It didn’t go well. That Steinbeckian landscape of dried-out fields didn’t look so scenic once I’d finished all the Xanax, and after driving for about 14 hours we stopped at a motel in Bakersfield, ate psychedelic mushrooms and fought for hours; I took more Adderall and grew so frayed I felt like my brain was made of putty, and Sean wanted some too, so I shared it with him, and then once I realized that I was going to run out if I didn’t pace myself I started hoarding them and taking them in secret, and on the third day I got a terrible head cold (presumably from taking so many pills) and my nose wouldn’t stop bleeding. Somehow we ended up in Palm Springs, where I tried to convince a friend to steal her mom’s sleeping pills for me, and she looked at me funny; I knew she wanted to ask me to leave but couldn’t. We drove back through the desert to Los Angeles, where I learned that I’d been rejected from Princeton after having been deferred there early-decision several months earlier; I cried and made Sean drive me to a French restaurant in Pasadena and I ordered champagne and foie gras, not because those were things I even wanted but because I wanted to tell people that that was how I reacted to being rejected from Princeton, and I hated that that was my impulse, hated the caricature of sybaritism that I had worked so hard to become. In Los Angeles, we stayed with another of my friends in her parents’ big house (they were rich and gone, just like everyone’s parents), and we took Ecstasy and listened to “Foolish Games” by Jewel at an ear-splitting volume, howling along to the lyrics and gripping each other tightly, and then Sean spent all his money on Himalayan opium which we freebased in some kid’s Honda Element in a parking lot, filling that odd cube on wheels up with fragrant white vapor, and when we left to drive away and rolled down all the windows there was so much thick, gauzy smoke that it took several miles to completely clear out. My life was a failed Hunter S. Thompson story where all of the little moments of drug-induced euphoria just made me feel empty and all the little moments of emptiness felt enormous. We spent a week in California, and we did not go to the beach.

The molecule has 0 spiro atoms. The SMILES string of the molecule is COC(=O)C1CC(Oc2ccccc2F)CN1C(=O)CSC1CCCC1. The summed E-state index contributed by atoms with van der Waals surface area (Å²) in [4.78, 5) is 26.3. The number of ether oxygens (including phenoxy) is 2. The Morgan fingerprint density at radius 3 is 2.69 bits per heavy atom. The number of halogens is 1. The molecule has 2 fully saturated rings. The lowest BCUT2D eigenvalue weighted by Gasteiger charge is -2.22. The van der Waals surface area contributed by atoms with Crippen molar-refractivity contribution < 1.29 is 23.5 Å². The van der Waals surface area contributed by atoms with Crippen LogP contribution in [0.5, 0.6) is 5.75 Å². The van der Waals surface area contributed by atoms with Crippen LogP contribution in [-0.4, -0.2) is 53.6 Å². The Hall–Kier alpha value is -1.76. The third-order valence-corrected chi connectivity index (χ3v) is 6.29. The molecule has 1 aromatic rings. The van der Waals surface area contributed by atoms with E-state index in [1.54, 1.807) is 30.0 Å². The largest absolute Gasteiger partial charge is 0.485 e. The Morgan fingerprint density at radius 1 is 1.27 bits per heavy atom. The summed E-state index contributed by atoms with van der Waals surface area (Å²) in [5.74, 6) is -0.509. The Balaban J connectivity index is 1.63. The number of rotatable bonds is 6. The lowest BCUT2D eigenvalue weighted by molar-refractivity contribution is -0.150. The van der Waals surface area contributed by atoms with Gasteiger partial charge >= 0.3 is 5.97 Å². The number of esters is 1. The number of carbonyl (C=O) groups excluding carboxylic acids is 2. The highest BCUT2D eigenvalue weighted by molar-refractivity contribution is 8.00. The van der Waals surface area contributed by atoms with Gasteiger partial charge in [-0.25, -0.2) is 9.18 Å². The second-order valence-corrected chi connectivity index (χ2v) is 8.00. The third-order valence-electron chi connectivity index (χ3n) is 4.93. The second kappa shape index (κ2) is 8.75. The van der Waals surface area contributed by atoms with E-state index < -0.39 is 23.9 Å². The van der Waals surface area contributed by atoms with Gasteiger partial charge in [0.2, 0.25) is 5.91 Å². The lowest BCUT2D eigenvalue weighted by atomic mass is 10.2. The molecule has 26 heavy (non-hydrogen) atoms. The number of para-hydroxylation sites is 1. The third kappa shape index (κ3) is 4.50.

At the end of the trip, Sean dropped me off at the airport, where I was flying back to New York while he would drive back up to Portland alone. I knew that his patience had dwindled to the point of no return, that I’d run him into the ground, and the ways in which my life was fast-paced and thrilling and glamorous while his was rather average and staid, this sweet stoner boy from Oregon who I’d suckered into getting caught up in the madness of my universe, the slick shellac of all that glitzy adolescent posturing—it had all just turned him cold. He’d been tricked by how dazzling I could be and then gotten close enough to see the bracing emptiness of it, how ugly it was when exposed to the light. I knew he wouldn’t want to get high and make out with me anymore, which was all I’d really wanted anyway — that, and to feel good all the time.

We smoked the last of the opium from his pipe in the car. I was out of money and out of drugs. The sky was a grim shade of gray.

“I hope we do this every year,” I said.

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About Author

Formerly co-head of artist marketing in North America at Spotify, Sam Lansky is the West Coast Editor at TIME. He has been published in The Atlantic, New York Magazine, Esquire, Rolling Stone and Cosmopolitan. His first book, The Gilded Razor, was published by Simon & Schuster in 2016.